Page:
Question.--Does $3,500,000 cover the amount?

Answer.--I cannot say positively.

Question.--Can you name a sum which you can be positive does cover the amount?

Answer.--I am sure we have paid $2,000,000.

Question.--Are you sure you have paid and cancelled $3,000,000?

Answer.--Well, I am pretty confident in my mind that we have.

Question.--Can you state any amount larger than that, which you are confident in your own mind was paid and cancelled?

Answer.--No, sir.

Question.--Did you not pay and cancel Gov. Floyd's acceptances to an amount larger at the outside than $3,500,000?

Answer.--I think $3,500,000 will cover the sum. I am very confident in my own mind that it will.

Mr. Russell then stated that, besides the acceptances he had used and those still remaining in his possession, (the latter somewhat less than two millions in amount,) Gov. Floyd gave him others which he returned, unused, to the War Department. If evidence should be given to these explanations, the amount of acceptances still outstanding is very large. But Mr. Russell's statements are so rambling, vague and unsatisfactory, and he shows such utter ignorance of the details of his business, and such incapacity or unwillingness to make an exhibit of his affairs, that your Committee have considered it much safer to base their conclusions upon the records furnished by the War Department.--These records are of a character too peculiar to be passed without comment.

Important testimony of Senator Benjamin--Mr. Buchanan notified of Gov. Floyd's System of issuing acceptances.

Mr. Benjamin, who promptly appeared at the request of the Committee, and testified with commendable and courteous frankness, states that during the first session of the present Congress, some twelve or eighteen months ago, he was written to by the Attorney of Duncan, Sherman & Co., of New York, and his opinion requested as to the legality of acceptances issued by Gov. Floyd to Russell, Majors & Waddell.

It was mentioned in that letter that these ‘"drafts,"’ as they were then called, were offered for negotiation with the assurance that they were issued with the approbation of the President and Attorney General. Mr. Benjamin visited the President, and submitted the inquiry to him. The President replied that he knew nothing about the matter, that they had been issued without any knowledge of his, that he did not know by virtue of what law they were issued, but that he (Mr. Benjamin) might rely, if Gov. Floyd had issued them, he had issued them properly, and that he had better apply to him (Gov. Floyd) to ascertain by virtue of what law he was acting.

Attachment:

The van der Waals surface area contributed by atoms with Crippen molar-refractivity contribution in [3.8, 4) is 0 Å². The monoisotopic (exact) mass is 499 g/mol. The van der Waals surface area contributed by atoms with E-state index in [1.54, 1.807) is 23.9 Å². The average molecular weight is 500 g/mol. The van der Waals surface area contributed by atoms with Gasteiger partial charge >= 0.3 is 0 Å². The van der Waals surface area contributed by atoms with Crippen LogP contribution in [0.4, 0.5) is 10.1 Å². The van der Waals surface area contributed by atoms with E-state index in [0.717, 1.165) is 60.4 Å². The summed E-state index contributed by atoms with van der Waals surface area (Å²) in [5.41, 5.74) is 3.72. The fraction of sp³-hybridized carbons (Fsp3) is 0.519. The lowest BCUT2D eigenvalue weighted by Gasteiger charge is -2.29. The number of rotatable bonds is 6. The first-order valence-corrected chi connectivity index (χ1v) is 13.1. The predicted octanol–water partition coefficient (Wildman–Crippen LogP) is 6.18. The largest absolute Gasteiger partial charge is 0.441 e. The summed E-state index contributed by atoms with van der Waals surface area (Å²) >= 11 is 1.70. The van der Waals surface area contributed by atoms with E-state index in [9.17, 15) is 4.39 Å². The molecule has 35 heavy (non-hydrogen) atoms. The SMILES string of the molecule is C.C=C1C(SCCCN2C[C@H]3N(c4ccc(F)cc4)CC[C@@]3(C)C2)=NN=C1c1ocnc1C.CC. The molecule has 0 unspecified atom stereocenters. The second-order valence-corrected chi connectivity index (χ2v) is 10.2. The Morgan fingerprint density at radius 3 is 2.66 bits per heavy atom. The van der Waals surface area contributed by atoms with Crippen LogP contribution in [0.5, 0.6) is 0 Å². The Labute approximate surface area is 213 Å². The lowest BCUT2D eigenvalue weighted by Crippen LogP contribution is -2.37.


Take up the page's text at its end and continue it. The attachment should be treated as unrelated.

Interview with Gov. Floyd.

In pursuance of this suggestion, Mr. Benjamin called on Gov. Floyd, and was informed by him that the matter had not been submitted to the Attorney General, as was stated; that the drafts were issued in pursuance of a long-established custom of the office, that he was not aware of any law actually authorizing their issue; that he would inquire into it; that the acceptances were issued to Russell, Majors and Waddell only after he had ascertained that the trains for transportation which they had contracted to send from St. Louis to Utah had actually started on their way; that the payments were to be made under the contract in instalments as the trains arrived at different points; and that, having received intelligence of the actual departure of the trains, he had accepted, in advance of their arrival at the intermediate point, having a certainly that they would arrive.